(This is Part II of the first non-baseball post in the history of the Dazzy Vance Chronicles.)
By Glen Sparks
You probably know the picture. It is black-and-white, more than 50 years old, and set in a musty locker room. Wilt Chamberlain, center for the Philadelphia Warriors, slender, muscular, not a bit of fat on his 7-foot-1-inch frame, holds up a piece of paper that reads “100.” A rubber band hangs on one wrist. His long legs look sharply bent. He is smiling, and, incredibly, he still looks fresh. Like he could do it again. Like he could do something mythic one more time. Wilt Chamberlain had just enjoyed that sort of game, and he enjoyed just that sort of NBA career.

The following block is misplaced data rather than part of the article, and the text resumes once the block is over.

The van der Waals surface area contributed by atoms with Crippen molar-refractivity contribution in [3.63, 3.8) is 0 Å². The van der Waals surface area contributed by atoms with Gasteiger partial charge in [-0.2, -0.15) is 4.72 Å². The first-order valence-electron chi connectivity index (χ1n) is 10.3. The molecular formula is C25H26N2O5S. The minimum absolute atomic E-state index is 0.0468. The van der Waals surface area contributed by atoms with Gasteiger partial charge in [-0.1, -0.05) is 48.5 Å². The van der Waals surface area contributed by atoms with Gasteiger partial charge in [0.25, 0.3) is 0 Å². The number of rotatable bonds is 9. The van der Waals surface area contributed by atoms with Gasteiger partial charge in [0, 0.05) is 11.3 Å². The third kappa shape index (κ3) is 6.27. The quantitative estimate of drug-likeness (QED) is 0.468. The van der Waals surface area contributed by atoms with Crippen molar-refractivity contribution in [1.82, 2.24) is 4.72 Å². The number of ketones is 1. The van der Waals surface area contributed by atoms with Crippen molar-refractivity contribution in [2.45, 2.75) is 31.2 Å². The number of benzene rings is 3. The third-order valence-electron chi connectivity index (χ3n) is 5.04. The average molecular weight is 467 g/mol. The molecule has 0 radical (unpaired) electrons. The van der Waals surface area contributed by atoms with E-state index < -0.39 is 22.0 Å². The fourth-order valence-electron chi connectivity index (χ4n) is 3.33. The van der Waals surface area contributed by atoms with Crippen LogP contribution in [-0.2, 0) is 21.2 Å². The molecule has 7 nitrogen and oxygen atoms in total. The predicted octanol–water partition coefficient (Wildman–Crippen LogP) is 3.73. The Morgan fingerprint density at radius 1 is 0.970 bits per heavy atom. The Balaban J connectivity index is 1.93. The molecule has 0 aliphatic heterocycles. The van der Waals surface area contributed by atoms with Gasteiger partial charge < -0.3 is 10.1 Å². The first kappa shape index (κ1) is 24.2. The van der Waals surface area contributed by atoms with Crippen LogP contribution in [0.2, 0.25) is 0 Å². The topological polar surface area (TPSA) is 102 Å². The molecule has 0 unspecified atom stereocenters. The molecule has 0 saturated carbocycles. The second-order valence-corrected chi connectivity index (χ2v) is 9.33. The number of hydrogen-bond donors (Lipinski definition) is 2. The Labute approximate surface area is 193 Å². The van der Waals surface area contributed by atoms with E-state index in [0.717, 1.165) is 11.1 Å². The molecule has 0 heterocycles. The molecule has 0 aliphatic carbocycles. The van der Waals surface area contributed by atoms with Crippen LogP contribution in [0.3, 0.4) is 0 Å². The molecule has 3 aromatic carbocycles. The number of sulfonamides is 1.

The Warriors drafted Chamberlain in 1959. He averaged 37.6 points and 27.0 rebounds a game as a rookie. He followed that with an even greater sophomore campaign (38.4 points and 27.2 rebounds). He set the single-season scoring mark both times.